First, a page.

University of Michigan School of Information
Faces of UMSI: Olubisi Ajetunmobi
Olubisi "Bisi" Ajetunmobi was born in Nigeria and immigrated to the United States with her family when she was 8 years old. As a child she struggled with chronic health problems while living in low-income communities in both Oshogbo, Osun State, Nigeria, and Inkster, Mich. She was never given a clear diagnosis of asthma until she came to the United States. That introduction to health care and its inequities is what triggered her interest in medicine.
Bisi saw first-hand how people suffered with preventative conditions. Unsurprisingly, she admired those doctors who could prevent, diagnose and treat illnesses. Yet she was unsure if the pre-med track was the right one for her.
“I realized it’s more than caring for and helping individuals. Yes, there is great medical care in Nigeria but other factors influence the medical care citizens receive. I was part of the health care system here and in a developing country and I saw how the government, environment and opportunities are all interconnected.”
Bisi received a degree in international studies from U-M with an emphasis on global environment and health. Then she took a year after graduation to work as a research assistant in Ghana. She assessed hundreds of women about their antenatal care. That experience showed her there was room for IT and policy improvement related to doctor’s care.
For her, the MHI program made sense. “I received a generous scholarship, which helped. The program itself seemed personalizable in that I could study what I wanted; the staff were personable from day one; working in public health and information was just the perfect mix for me.”
She has been extremely pleased with the MHI program so far. “I can pinpoint hard skills I’ve acquired. I’ve learned about coding, graphic design and programming. I could already take these skills to potential employers. As far as the professors, I’ve had great conversations with Kentaro [Toyama, a UMSI professor]. He gave me helpful suggestions for global health class ideas.”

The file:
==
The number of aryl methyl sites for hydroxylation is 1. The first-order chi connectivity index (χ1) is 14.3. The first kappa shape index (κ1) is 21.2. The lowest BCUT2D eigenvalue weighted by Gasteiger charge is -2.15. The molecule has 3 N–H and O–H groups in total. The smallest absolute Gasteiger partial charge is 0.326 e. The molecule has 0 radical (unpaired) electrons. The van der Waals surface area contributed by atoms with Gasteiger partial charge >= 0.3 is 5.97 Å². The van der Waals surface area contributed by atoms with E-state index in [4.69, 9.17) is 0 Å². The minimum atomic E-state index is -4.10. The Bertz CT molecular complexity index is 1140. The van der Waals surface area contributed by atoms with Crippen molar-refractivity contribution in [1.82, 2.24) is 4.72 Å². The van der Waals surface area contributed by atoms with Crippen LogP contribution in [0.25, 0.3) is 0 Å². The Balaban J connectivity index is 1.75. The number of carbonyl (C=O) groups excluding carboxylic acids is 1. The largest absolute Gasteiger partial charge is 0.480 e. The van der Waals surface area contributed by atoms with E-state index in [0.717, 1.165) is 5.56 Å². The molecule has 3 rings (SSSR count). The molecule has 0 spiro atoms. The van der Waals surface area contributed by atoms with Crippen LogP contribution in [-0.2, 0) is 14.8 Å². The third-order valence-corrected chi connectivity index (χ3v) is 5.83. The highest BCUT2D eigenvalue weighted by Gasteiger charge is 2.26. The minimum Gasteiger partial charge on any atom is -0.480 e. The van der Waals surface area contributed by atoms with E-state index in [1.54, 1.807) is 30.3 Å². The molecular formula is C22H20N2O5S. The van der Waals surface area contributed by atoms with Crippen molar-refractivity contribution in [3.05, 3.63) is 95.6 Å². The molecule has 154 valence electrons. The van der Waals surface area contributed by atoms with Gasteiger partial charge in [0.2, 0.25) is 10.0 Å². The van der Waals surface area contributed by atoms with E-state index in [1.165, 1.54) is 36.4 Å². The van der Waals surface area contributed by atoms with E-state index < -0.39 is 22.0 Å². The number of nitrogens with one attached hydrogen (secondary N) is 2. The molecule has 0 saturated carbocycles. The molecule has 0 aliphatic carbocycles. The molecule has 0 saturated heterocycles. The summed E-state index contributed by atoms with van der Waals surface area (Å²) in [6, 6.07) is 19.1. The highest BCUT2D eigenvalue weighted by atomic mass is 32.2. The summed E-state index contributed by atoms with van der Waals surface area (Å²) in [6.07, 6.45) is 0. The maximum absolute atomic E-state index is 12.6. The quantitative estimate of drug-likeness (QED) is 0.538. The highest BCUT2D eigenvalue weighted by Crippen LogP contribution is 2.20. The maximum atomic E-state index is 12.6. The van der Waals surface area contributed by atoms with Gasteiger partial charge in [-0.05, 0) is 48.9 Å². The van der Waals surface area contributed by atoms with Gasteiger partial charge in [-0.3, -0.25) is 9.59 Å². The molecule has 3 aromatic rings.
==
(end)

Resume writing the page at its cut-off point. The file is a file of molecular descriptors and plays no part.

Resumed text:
“I think global health work should be done by people who are culturally competent and who genuinely care about the people they work with. People in developing countries are intelligent and might already be doing the work we hope to do. So we must go abroad with an open mind and a willingness to partner with locals. That takes a certain sensitivity.”
After receiving her master’s degree, Bisi is undecided if she’ll pursue a PhD or work in the field. “I believe health care is a fundamental right. I would love to go back to Nigeria and make an impact. I want to work on policy. I want to partner with individuals. At the end of the day, these issues affect all of us.”
Bisi has a lot of creative hobbies. When she’s not studying, she’s probably styling her own hair, experimenting with wigs, sewing or trying to perfect Nigerian dishes. She loves jollof rice and claims her version is delicious even if it’s not winning any awards.
Bisi is determined to be optimistic while she carves out her own path. “I know if I put my mind to anything, I can do it. If I try something and it works, it works; if not, oh well, there’s always another day and at least I tried.”
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